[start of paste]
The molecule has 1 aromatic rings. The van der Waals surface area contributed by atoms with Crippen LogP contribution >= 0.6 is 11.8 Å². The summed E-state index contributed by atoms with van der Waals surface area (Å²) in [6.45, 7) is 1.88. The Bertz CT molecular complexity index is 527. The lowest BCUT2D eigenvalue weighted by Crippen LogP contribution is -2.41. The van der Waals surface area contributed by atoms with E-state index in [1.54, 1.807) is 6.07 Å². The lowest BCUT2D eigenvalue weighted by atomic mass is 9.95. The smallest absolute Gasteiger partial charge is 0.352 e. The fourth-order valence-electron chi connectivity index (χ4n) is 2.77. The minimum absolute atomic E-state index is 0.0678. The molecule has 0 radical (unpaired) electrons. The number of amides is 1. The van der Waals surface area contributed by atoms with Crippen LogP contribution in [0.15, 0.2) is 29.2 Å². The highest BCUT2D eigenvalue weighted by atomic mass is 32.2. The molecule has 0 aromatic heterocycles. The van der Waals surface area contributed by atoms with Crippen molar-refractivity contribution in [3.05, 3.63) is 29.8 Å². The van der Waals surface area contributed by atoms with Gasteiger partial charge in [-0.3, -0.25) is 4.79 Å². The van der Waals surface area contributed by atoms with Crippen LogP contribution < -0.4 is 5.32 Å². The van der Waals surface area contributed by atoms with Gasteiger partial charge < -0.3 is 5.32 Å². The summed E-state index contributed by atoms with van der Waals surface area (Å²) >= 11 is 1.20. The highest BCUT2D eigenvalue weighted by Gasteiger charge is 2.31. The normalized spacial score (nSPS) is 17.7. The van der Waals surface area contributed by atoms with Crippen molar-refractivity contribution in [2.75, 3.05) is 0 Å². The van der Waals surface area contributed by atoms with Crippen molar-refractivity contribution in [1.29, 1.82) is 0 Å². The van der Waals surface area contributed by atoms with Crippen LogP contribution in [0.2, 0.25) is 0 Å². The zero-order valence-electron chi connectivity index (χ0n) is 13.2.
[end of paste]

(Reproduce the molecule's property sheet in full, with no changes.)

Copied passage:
The molecule has 1 aromatic rings. The van der Waals surface area contributed by atoms with Crippen LogP contribution >= 0.6 is 11.8 Å². The summed E-state index contributed by atoms with van der Waals surface area (Å²) in [6.45, 7) is 1.88. The Bertz CT molecular complexity index is 527. The lowest BCUT2D eigenvalue weighted by Crippen LogP contribution is -2.41. The van der Waals surface area contributed by atoms with E-state index in [1.54, 1.807) is 6.07 Å². The lowest BCUT2D eigenvalue weighted by atomic mass is 9.95. The smallest absolute Gasteiger partial charge is 0.352 e. The fourth-order valence-electron chi connectivity index (χ4n) is 2.77. The minimum absolute atomic E-state index is 0.0678. The molecule has 0 radical (unpaired) electrons. The number of amides is 1. The van der Waals surface area contributed by atoms with Crippen LogP contribution in [0.15, 0.2) is 29.2 Å². The highest BCUT2D eigenvalue weighted by atomic mass is 32.2. The molecule has 0 aromatic heterocycles. The van der Waals surface area contributed by atoms with Crippen molar-refractivity contribution in [3.05, 3.63) is 29.8 Å². The van der Waals surface area contributed by atoms with Gasteiger partial charge in [-0.3, -0.25) is 4.79 Å². The van der Waals surface area contributed by atoms with Crippen LogP contribution < -0.4 is 5.32 Å². The van der Waals surface area contributed by atoms with Gasteiger partial charge < -0.3 is 5.32 Å². The summed E-state index contributed by atoms with van der Waals surface area (Å²) >= 11 is 1.20. The highest BCUT2D eigenvalue weighted by Gasteiger charge is 2.31. The normalized spacial score (nSPS) is 17.7. The van der Waals surface area contributed by atoms with Crippen molar-refractivity contribution in [2.75, 3.05) is 0 Å². The van der Waals surface area contributed by atoms with Crippen molar-refractivity contribution in [1.29, 1.82) is 0 Å². The van der Waals surface area contributed by atoms with Crippen LogP contribution in [0.2, 0.25) is 0 Å². The zero-order valence-electron chi connectivity index (χ0n) is 13.2.